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California Early Release Law Opposed By Victims' Group: The Associated Press reports that a victims' rights group has sued to block a state law that could allow thousands of inmates out of prison early.  The lawsuit, filed Monday in San Diego, claims the measure violates early-release restrictions in Proposition 9, which voters approved in 2008 to protect victims rights.  The inmate release law that took effect in January grants reduced prison terms to low-risk felons if they take job classes or earn high school equivalency diplomas. It is designed to save $500 million and ease prison overcrowding.  The lawsuit was filed by Crime Victims United of California.  SignOnSanDiego released on article today that can be found here.

Medical Parole Proposed to Cut Prison Costs:
Sacramento Bee writer Susan Ferriss reports on an idea proposed by J. Clark Kelso, the federal court-appointed prison health receiver for Plata v. Schwarzenegger, suggesting that California could save millions of dollars a year if officials could grant parole to a handful of inmates who are comatose or severely incapacitated.  An aide in Kelso's office said that, conservatively, the prison system could save $213 million over five years by paroling just 32 inmates identified as severely incapacitated.  "These people are not even capable of realizing they're being punished," said Kelso aide Luis Patino.  "Society becomes the victim, because it's paying the cost." Last year, Governor Schwarzenegger and Attorney General Brown petitioned U.S. District Judge Henderson to replace Kelso.  The judge denied California's request.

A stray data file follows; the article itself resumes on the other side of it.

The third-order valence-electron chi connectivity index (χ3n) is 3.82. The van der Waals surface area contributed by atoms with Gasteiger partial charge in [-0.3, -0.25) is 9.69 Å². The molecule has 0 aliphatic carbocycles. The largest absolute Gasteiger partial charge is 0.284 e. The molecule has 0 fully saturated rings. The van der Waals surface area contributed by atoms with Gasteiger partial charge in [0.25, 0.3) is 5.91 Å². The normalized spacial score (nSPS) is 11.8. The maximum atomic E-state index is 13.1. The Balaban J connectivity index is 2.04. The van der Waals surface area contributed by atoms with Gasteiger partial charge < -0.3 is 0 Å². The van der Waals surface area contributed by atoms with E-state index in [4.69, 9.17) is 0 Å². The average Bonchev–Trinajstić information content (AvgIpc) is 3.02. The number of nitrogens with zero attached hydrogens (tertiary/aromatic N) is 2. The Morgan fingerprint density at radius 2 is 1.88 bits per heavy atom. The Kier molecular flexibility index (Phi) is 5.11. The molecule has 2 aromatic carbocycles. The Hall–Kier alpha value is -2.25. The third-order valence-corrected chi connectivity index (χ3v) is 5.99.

"Militia Charged With Plotting to Murder Officers": New York Times writers Nick Bunkley and Charlie Savage report on a militant group compromised of nine individuals, calling themselves the Hutaree, indicted Monday for plotting to kill law enforcement officers in hopes of inciting an antigovernment uprising.  The court filings said the group planned to kill an unidentified law enforcement officer and then bomb the funeral caravan using improvised explosive devices based on designs used against American troops by insurgents in Iraq. The members of the group could face a maximum penalty of life in prison if convicted of the most serious charge, attempted use of a weapon of mass destruction.

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Maybe I missed it, but exactly how much time can an inmate earn off his sentence by participating in these programs?

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